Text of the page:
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I was just watching a lecture from Carl Sagan. He talked about figuring out the distance to the stars; it got me interested in learning more about the subject.

As far as I know, the Inverse square law and parallax can be used. Can anyone expand on these? Specifically with regards to what I could do to measure the distance from Earth to Proxima Centauri.

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In order for you to use the inverse square law you must know the distance first (unless you use what's known as a standard candle). –  astromax Nov 13 '13 at 12:56
For Proxima Centauri, just use parallax. Record the position of Proxima Centauri (against the "fixed" stars further away from it) 6 months apart, and use the angular distance and the diameter of the Earth's orbit (about 186 million miles) to find the distance. –  barrycarter Nov 17 '13 at 7:01
As I have outlined in the comments below, the accepted answer here is barely relevant to standard techniques of determining distance to stars in astronomy. Relevant info can be found instead, e.g. in this reference: en.wikipedia.org/wiki/Spectroscopic_parallax –  Alexey Bobrick Nov 21 '13 at 14:23

2 Answers 2

up vote 3 down vote accepted

One way to find distance to a collection of stars is to hope for an RRLyrae in the bunch. Since RRLyrae are standard candles, you can use the inverse square law to extract the distance.


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What do you do if there is no RRLyrae? –  FunctionR Nov 13 '13 at 20:08
What do you do when you don't have RRLyrae and you're beyond the distance parallax can be used? Hope for some other type of variable star or supernovae in order to use as a standard candle, I'd say. Beyond that I'm not entirely sure. Anything too local will not be expanding with the universe in a predictable enough way in order to relate its redshift to distance. All stars we hope to see are unfortunately local (in our own Milky Way galaxy; save for supernovae). –  astromax Nov 13 '13 at 21:17
That was very informative. Thank you. –  FunctionR Nov 13 '13 at 22:01
This is definitely not a typical method of measuring distances to stars. RR lyrae are red giants and are extremely rare comparing to main sequence stars. What one normally does instead is estimating the absolute magnitude and extinction towards the star, which are in their turn determined by the means of multi-band photometry or spectroscopy. This way one knows the luminosity of the star and hence can derive the distance. In a sense, a star "becomes" a standard candle, once its spectrum is studied (even if by means of photometry). –  Alexey Bobrick Nov 20 '13 at 21:27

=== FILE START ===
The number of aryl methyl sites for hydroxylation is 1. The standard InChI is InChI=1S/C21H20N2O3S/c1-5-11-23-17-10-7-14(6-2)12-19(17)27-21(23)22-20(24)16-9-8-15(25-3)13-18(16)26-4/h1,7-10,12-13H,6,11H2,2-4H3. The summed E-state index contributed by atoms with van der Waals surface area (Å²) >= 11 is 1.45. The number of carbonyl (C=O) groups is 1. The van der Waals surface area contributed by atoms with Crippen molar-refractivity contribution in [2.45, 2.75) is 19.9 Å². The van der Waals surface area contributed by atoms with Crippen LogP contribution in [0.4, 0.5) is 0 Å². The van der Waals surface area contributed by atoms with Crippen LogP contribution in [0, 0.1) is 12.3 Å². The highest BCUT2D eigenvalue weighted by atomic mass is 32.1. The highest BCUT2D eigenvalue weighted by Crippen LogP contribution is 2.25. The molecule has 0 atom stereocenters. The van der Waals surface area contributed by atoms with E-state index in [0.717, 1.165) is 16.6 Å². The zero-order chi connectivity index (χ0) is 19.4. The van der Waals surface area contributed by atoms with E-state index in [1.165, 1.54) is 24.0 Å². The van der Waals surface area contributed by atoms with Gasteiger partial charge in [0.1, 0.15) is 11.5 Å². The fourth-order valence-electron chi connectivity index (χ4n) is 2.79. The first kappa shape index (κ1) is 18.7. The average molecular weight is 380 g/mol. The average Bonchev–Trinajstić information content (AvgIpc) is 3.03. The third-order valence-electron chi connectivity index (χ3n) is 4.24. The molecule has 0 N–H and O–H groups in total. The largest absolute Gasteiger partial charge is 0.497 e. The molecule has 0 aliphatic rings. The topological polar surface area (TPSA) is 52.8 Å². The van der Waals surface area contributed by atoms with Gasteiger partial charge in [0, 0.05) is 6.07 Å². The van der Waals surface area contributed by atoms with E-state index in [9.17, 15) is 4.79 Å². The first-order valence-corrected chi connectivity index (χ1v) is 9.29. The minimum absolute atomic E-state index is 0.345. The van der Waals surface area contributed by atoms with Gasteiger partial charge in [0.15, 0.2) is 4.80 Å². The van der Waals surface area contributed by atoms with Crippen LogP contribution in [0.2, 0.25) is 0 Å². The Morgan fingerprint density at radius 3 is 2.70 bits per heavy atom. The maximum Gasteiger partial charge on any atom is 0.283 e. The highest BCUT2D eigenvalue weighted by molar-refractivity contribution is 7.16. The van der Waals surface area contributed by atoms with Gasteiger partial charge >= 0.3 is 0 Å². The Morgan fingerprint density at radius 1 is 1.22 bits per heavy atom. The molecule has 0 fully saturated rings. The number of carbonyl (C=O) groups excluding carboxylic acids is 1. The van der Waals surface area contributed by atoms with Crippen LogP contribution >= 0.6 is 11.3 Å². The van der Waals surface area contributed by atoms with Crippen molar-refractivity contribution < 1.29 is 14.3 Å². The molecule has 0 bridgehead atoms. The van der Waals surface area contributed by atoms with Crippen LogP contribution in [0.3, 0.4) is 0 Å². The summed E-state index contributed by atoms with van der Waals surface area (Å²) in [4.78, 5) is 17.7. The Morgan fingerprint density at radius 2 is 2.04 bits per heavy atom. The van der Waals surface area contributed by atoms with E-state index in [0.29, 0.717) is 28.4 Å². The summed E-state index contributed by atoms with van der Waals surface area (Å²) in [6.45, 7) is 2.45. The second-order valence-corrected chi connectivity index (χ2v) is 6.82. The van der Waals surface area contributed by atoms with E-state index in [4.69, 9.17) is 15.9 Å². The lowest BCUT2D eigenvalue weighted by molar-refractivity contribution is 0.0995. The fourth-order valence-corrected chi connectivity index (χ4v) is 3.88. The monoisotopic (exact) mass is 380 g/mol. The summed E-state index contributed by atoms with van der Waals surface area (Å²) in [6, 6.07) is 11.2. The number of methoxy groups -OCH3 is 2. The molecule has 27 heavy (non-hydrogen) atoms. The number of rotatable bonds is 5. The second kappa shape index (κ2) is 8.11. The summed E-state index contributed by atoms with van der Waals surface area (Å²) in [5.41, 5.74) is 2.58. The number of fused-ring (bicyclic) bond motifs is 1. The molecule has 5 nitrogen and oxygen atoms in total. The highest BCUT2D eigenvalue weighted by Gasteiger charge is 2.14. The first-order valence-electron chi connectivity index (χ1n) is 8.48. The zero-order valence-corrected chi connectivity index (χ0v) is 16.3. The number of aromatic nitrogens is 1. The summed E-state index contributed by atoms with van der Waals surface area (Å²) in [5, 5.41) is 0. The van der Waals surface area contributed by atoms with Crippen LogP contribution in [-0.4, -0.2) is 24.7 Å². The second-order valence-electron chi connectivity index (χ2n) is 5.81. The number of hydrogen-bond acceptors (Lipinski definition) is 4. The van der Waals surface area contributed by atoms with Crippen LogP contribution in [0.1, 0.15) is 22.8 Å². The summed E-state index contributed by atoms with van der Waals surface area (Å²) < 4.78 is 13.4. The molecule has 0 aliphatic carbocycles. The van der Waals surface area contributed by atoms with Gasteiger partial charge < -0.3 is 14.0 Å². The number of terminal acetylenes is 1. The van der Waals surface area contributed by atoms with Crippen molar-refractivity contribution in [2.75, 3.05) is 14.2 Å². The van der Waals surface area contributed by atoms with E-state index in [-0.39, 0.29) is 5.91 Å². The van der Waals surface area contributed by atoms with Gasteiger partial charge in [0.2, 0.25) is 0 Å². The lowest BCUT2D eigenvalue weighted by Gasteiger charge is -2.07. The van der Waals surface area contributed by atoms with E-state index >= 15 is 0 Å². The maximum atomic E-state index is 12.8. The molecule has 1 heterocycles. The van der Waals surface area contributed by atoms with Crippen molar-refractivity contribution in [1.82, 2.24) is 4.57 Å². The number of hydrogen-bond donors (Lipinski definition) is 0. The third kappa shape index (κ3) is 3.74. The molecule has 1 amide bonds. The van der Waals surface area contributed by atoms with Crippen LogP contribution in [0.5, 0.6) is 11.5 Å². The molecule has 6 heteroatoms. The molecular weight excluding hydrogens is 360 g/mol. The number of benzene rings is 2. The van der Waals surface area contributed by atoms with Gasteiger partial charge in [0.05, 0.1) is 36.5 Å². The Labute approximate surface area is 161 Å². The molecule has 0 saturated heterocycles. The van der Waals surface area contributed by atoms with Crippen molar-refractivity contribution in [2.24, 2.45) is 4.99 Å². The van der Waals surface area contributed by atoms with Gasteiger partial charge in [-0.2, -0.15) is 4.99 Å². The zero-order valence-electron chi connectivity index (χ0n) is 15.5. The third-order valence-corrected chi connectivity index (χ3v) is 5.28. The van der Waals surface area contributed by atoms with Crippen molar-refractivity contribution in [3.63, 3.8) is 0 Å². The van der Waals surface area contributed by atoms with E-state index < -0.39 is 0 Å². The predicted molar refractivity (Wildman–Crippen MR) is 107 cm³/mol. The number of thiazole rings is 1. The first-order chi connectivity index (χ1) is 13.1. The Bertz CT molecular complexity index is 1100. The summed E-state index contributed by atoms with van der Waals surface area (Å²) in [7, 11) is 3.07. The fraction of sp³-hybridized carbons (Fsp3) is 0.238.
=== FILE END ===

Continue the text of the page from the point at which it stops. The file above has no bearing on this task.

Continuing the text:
Hmm - not sure why a correct answer was down-voted. You could have simply said that there are more common techniques. What would have been even better is to come up with an answer of your own. –  astromax Nov 21 '13 at 3:49

For close objects, the parallax method works perfectly. Though for higher distances, the Standard candles, as mentioned before, are used. The brightness of RR Lyrae, Supernovae type Ia, could be calculated, therefore, with the amount of light we get from these objects, we can estimate the distance. For even farther objects, the redshift method is used to calculate the distance, where a given line transition with a given frequency (iron emission for instance) is measured, and the shift in frequency, caused by the expansion of the universe (a phenomenon described mathematically) gives us a hint for the distance of the object.

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